Hands-on with the DJI Mavic Air: a capable, portable flying camera
posted Friday, January 26, 2018 at 1:56 PM EDT
Earlier this week, DJI hosted a launch event for its new Mavic Air drone in New York City and I took the opportunity to get a little hands-on time with this svelte new flying camera. If you haven't yet, you should check out our introductory write-up for a rundown of the drone's features and specifications. During the presentation by DJI's Michael Perry, the two things that got the biggest crowd reaction were the Mavic Air's size, and its price. The audience seemed to be impressed with this new drone's combination of capability, portability, and affordability. I'll add one more thing that especially caught my eye: the ability to create a gorgeous 32-megapixel spherical panorama. As we noted in our earlier write-up, the Mavic Air can shoot and stitch these images automatically, and I expect we’ll see a lot of great images from Mavic Airs using this feature. A portion of the shot I saw that really sold me on this feature can be seen below, but I recommend viewing it Mavic Air page of DJI's web site, where you can see this feature's true resolution, as well as its limitation: the sky directly above the drone can't be captured and is simulated instead.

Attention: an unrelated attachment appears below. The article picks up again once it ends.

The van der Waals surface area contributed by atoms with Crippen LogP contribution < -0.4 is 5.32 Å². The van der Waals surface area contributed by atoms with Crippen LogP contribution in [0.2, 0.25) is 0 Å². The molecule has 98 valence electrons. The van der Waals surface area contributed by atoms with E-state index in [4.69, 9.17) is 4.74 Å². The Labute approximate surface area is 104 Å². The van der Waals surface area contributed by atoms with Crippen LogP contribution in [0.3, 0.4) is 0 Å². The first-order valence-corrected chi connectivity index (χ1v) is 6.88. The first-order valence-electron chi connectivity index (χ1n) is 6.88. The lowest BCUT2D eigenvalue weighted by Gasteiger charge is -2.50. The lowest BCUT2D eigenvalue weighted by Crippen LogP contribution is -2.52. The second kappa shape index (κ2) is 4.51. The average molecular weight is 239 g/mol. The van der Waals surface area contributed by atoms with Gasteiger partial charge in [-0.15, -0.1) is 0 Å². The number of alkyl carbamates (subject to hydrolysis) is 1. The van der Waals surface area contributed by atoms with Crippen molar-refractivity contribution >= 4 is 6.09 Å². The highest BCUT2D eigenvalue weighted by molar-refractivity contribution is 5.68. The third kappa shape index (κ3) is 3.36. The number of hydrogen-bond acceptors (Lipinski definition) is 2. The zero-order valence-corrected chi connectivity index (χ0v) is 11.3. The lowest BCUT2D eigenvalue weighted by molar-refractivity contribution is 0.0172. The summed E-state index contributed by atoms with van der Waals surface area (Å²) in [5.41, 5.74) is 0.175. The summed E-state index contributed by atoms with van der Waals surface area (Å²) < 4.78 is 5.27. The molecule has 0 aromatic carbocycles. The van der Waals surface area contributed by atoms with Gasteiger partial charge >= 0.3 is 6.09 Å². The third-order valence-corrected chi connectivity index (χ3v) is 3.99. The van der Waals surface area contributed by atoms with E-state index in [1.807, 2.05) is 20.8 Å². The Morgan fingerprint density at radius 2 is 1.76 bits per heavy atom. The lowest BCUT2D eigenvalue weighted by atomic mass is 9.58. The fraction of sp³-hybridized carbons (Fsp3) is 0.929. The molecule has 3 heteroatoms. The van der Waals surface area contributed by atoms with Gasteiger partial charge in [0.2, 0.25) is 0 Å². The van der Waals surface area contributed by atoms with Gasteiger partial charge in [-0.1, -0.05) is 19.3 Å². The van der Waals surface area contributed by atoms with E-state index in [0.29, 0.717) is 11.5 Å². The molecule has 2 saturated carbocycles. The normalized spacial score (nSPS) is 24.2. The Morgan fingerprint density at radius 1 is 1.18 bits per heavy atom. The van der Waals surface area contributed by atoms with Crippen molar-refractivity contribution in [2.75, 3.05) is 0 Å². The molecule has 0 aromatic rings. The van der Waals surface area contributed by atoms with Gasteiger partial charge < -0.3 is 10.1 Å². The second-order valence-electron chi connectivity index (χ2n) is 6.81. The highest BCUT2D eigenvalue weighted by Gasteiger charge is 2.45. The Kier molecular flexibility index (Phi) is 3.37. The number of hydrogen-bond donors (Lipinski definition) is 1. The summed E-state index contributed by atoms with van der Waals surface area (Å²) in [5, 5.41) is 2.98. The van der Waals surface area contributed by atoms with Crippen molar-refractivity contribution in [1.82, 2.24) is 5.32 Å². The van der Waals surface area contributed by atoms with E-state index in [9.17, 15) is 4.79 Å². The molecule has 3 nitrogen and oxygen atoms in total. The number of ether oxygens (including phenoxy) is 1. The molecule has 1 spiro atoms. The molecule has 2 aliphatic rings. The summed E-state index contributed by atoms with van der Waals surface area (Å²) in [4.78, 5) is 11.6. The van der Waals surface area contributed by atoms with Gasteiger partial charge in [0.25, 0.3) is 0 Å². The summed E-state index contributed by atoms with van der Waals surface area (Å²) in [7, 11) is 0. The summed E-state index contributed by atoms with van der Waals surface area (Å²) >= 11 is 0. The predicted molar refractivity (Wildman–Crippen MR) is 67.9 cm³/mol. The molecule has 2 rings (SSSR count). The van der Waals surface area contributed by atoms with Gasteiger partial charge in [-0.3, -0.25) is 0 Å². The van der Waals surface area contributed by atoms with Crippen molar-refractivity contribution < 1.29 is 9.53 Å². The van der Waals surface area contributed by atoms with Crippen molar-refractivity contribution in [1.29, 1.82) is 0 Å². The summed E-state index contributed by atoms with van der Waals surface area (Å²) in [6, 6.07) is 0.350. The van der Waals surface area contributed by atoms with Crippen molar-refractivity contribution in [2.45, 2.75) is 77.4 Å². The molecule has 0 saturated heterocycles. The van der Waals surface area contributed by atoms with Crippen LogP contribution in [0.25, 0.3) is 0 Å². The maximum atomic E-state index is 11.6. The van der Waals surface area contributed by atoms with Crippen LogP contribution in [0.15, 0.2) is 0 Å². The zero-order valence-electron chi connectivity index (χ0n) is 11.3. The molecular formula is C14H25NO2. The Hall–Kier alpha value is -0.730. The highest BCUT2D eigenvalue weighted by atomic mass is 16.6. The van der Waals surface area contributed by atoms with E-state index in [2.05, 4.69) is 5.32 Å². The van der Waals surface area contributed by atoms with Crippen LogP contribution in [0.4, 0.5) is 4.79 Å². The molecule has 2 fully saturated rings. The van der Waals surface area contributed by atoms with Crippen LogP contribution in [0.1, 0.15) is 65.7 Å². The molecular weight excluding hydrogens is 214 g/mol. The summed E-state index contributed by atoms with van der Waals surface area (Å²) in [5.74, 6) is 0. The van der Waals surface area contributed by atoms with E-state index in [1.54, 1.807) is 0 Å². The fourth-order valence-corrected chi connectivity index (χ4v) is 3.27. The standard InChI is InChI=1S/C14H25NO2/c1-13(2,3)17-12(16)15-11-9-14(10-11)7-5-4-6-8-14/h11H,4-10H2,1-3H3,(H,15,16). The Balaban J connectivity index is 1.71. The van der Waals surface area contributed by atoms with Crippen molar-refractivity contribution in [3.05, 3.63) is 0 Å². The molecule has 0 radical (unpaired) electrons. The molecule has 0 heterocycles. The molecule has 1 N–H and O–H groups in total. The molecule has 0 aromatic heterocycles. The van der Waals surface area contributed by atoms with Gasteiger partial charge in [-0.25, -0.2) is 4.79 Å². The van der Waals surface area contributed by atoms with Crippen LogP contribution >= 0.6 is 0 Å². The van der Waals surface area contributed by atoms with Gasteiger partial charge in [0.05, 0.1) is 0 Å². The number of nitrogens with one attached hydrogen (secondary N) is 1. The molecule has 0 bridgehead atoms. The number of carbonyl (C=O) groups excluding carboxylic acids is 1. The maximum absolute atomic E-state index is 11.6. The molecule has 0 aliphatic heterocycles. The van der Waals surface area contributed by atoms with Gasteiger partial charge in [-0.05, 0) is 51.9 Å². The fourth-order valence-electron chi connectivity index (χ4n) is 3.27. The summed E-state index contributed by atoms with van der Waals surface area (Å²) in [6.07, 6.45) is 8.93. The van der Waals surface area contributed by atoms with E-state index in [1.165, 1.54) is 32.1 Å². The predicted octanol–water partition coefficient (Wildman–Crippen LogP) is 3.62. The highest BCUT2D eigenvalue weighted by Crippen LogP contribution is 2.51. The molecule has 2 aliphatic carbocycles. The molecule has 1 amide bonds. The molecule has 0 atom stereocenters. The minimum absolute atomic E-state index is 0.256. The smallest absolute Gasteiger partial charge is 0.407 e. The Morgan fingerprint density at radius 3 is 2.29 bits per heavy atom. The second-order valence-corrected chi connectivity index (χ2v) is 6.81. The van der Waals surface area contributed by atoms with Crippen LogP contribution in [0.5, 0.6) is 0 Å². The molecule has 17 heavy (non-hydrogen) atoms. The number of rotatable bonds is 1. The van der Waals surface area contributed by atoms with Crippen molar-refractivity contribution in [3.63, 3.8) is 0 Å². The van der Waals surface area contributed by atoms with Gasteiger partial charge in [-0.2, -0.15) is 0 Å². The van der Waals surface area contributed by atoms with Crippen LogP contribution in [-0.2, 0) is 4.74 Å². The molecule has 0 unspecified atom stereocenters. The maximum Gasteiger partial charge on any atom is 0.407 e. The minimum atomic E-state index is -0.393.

After the presentation, I got a chance to fly the Mavic Air inside the presentation hall using the SmartCapture gesture controls. Although this is not a new feature, I hadn't used it before. I can't say whether it performs better on the Mavic Air than it does on, say, the Spark, but it worked very well right from the get-go for me. Although this is mainly just a feature for taking selfie images and videos, which doesn't interest me, there's no denying it was fun.
DJI likes to say that, when folded, the Mavic Air's "footprint" isn't much larger than a typical smartphone, but obviously it's much thicker. It seemed more like a good-sized paperback book to me. Still, that's awfully compact for a drone that does so much. For a quick-and-dirty reference, at 430 grams, it's a little lighter than many APS-C and Micro Four-Thirds cameras with kit zooms, including the Sony A6000 I had tucked into my small messenger bag. The equation changes a bit when you add a spare battery and the folding remote controller. Still, there's no doubt in my mind that DJI has made good on the Mavic Air's promise of portability.
DJI had also constructed a mock "forest" to show off the Mavic Air's Advanced Pilot Assistance Systems (APAS) feature, which automatically plots a flight path around obstacles. On this test course, I simply commanded the drone to go forward, and it swerved on its own to go around the plastic trees and rocks in DJI's test forest. This looks to be a big boon to less experienced drone pilots when they fly in or around real forests and anywhere else with large obstacles. The DJI rep also demonstrated the Mavic Air's ability to stably hover less than one inch off the carpet, easily dealing with the "dirty air" caused by its own propeller backwash bouncing off the floor. What practical benefit this capability might have is an open question, but it was impressive.
All in all, DJI's big message for this event was "lots of capability in a very small package", and they got that point across with, well, flying colors. There is still a lot more to unpack with the DJI Mavic Air, such as taking it outside the comfort zone of DJI's press event. We'll soon take a look at the image quality, stability in real-world environments, and more as we work towards our review of the latest DJI drone.